JUL 27, 2023 4:30 AM PDT

Boning Up on the Unique Genetics of the Human Skeletal System

WRITTEN BY: Carmen Leitch

Humans have a distinctive skeleton, and are the only bipedal great apes (the great ape species are bonobos, chimpanzees, gorillas, orangutans, and humans). While the evolution of the human skeleton enabled us to walk upright, it also led to the rise of musculoskeletal disease. It's thought that cognitive development began to accelerate in humans once we started to move around, adapt to new environments, and make use of tools. Researchers have now used advanced computational tools and a trove of human genetic data in the UK Biobank to outline the genetic changes that occurred as primates started to walk upright for the first time.

Image credit: Pixabay

These findings, which were reported in Science, have suggested that natural selection had a strong influence on the genetic changes that altered our anatomy, and gave early humans an evolutionary leg up.

In this work, artificial intelligence was used to assess over 30,000 full body X-rays contained in the UK Biobank, along with an analysis of human genetic data. The researchers standardized the X-ray assessment so that only high quality images were included, and dozens of features of the skeleton were measured. Genetic data was used to match changes in skeletal measurements, such as the width of the torso or angle of the tibia and femur, to specific parts of the genome. This approach enabled the researchers to identify 145 regions that are associated with skeletal development genes. Many of these regions were previously unknown.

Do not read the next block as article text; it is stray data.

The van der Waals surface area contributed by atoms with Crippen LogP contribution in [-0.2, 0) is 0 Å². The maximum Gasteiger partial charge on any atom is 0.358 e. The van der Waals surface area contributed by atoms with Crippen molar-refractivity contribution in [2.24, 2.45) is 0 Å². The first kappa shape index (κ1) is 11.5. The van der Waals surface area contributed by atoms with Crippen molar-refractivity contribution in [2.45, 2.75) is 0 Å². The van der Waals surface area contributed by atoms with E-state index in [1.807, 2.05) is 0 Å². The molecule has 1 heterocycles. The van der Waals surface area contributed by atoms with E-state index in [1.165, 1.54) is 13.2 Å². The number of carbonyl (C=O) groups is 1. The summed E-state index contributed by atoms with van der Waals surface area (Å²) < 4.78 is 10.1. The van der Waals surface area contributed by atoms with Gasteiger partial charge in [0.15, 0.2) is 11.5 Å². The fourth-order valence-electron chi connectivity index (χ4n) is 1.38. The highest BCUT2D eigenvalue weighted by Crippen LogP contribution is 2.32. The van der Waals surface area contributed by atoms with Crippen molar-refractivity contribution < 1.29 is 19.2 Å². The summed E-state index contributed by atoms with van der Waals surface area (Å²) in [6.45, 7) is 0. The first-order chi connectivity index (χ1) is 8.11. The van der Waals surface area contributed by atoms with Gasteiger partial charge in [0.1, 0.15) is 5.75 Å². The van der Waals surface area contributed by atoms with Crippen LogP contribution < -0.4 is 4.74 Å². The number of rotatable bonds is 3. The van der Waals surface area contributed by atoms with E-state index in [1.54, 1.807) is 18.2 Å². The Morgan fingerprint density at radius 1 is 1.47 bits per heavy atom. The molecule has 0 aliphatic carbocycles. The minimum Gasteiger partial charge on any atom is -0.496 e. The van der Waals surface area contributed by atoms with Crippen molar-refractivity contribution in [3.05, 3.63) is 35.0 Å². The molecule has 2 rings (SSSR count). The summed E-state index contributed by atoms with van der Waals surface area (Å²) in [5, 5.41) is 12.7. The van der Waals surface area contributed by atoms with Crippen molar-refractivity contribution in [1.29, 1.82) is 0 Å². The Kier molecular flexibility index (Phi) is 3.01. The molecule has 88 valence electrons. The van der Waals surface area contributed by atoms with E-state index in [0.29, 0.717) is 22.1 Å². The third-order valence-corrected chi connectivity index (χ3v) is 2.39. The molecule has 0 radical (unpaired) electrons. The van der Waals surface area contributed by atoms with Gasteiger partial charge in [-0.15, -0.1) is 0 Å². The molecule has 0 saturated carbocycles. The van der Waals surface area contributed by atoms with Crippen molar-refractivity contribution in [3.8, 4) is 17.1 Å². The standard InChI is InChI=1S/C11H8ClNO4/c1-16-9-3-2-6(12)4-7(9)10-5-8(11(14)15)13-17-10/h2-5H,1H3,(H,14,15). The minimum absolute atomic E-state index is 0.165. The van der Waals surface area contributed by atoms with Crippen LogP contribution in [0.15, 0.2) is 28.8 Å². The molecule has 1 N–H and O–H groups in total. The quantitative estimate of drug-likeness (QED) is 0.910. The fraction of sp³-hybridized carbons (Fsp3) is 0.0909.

The investigators also revealed genetic variants and skeletal characteristics that are linked to arthritis in the back, knees, and hips, noted co-corresponding study author Tarjinder Singh, PhD, an assistant professor at Columbia University Vagelos College of Physicians and Surgeons.

For example, people who had a hip width-to-height ratio that was different from average were more likely to have osteoarthritis in the hip; people with a tibia-femur angle that was not like the average had an increased risk of knee osteoarthritis; those with higher torso length-to-height ratios were more likely to experience back pain. It may be possible to leverage this new information to find novel ways to treat various types of arthritis.

The work also demonstrated that many of the regions found in this study overlap with parts of the genome that have undergone accelerated rates of evolution compared to other genomic regions in great apes. Not many genes that are involved with the immune system, metabolism, or heart function have been found in accelerated regions.

"What we're seeing is the first genomic evidence that there was selective pressure on genetic variants that affect skeletal proportions, enabling a transition from knuckle-based walking to bipedalism," said co-corresponding study author Vagheesh M. Narasimhan, PhD, assistant professor at the University of Texas at Austin.

Singh is now utilizing this investigative approach to learn more about what influences the development and risk of mental illness.

Sources: Columbia University Irving Medical Center, Science


About the Author
Bachelor's (BA/BS/Other)
Experienced research scientist and technical expert with authorships on over 30 peer-reviewed publications, traveler to over 70 countries, published photographer and internationally-exhibited painter, volunteer trained in disaster-response, CPR and DV counseling.
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